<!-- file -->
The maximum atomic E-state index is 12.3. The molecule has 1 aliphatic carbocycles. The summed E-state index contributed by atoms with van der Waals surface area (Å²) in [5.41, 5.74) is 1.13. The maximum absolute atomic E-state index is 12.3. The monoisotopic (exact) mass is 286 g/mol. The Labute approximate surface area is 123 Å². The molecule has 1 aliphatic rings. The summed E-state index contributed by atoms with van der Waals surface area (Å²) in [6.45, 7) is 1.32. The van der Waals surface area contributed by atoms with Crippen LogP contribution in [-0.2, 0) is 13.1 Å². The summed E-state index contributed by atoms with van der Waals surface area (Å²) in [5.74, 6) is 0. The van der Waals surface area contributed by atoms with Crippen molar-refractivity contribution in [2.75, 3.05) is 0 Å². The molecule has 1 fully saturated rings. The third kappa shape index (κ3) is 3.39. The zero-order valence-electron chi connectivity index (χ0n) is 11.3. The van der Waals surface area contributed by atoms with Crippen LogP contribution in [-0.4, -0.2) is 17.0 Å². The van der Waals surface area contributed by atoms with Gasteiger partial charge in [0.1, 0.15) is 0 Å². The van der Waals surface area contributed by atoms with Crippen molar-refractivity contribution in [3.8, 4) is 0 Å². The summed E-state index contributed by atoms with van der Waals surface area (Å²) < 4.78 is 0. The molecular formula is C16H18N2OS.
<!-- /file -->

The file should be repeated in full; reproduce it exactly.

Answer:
The maximum atomic E-state index is 12.3. The molecule has 1 aliphatic carbocycles. The summed E-state index contributed by atoms with van der Waals surface area (Å²) in [5.41, 5.74) is 1.13. The maximum absolute atomic E-state index is 12.3. The monoisotopic (exact) mass is 286 g/mol. The Labute approximate surface area is 123 Å². The molecule has 1 aliphatic rings. The summed E-state index contributed by atoms with van der Waals surface area (Å²) in [6.45, 7) is 1.32. The van der Waals surface area contributed by atoms with Crippen LogP contribution in [-0.2, 0) is 13.1 Å². The summed E-state index contributed by atoms with van der Waals surface area (Å²) in [5.74, 6) is 0. The van der Waals surface area contributed by atoms with Crippen molar-refractivity contribution in [2.75, 3.05) is 0 Å². The molecule has 1 fully saturated rings. The third kappa shape index (κ3) is 3.39. The zero-order valence-electron chi connectivity index (χ0n) is 11.3. The van der Waals surface area contributed by atoms with Crippen LogP contribution in [-0.4, -0.2) is 17.0 Å². The van der Waals surface area contributed by atoms with Gasteiger partial charge in [0.1, 0.15) is 0 Å². The van der Waals surface area contributed by atoms with Crippen molar-refractivity contribution in [3.8, 4) is 0 Å². The summed E-state index contributed by atoms with van der Waals surface area (Å²) < 4.78 is 0. The molecular formula is C16H18N2OS.